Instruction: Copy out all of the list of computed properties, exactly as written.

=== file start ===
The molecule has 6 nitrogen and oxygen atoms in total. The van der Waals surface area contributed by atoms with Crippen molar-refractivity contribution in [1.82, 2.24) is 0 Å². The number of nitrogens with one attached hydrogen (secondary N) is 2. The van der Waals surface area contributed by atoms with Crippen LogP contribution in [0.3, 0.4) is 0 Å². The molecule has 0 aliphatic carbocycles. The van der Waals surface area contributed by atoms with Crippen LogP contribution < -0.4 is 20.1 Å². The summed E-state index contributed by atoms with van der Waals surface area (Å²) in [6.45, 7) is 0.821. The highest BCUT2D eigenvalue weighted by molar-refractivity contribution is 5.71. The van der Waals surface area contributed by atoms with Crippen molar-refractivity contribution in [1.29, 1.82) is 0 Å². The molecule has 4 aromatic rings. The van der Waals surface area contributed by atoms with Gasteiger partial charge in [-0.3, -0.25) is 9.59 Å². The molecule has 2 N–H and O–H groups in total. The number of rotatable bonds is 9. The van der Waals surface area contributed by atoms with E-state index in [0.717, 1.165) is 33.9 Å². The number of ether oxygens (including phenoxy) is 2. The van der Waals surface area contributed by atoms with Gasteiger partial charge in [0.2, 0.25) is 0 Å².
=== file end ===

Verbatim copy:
The molecule has 6 nitrogen and oxygen atoms in total. The van der Waals surface area contributed by atoms with Crippen molar-refractivity contribution in [1.82, 2.24) is 0 Å². The number of nitrogens with one attached hydrogen (secondary N) is 2. The van der Waals surface area contributed by atoms with Crippen LogP contribution in [0.3, 0.4) is 0 Å². The molecule has 0 aliphatic carbocycles. The van der Waals surface area contributed by atoms with Crippen LogP contribution < -0.4 is 20.1 Å². The summed E-state index contributed by atoms with van der Waals surface area (Å²) in [6.45, 7) is 0.821. The highest BCUT2D eigenvalue weighted by molar-refractivity contribution is 5.71. The van der Waals surface area contributed by atoms with Crippen molar-refractivity contribution in [1.29, 1.82) is 0 Å². The molecule has 4 aromatic rings. The van der Waals surface area contributed by atoms with Gasteiger partial charge in [-0.3, -0.25) is 9.59 Å². The molecule has 2 N–H and O–H groups in total. The number of rotatable bonds is 9. The van der Waals surface area contributed by atoms with E-state index in [0.717, 1.165) is 33.9 Å². The number of ether oxygens (including phenoxy) is 2. The van der Waals surface area contributed by atoms with Gasteiger partial charge in [0.2, 0.25) is 0 Å².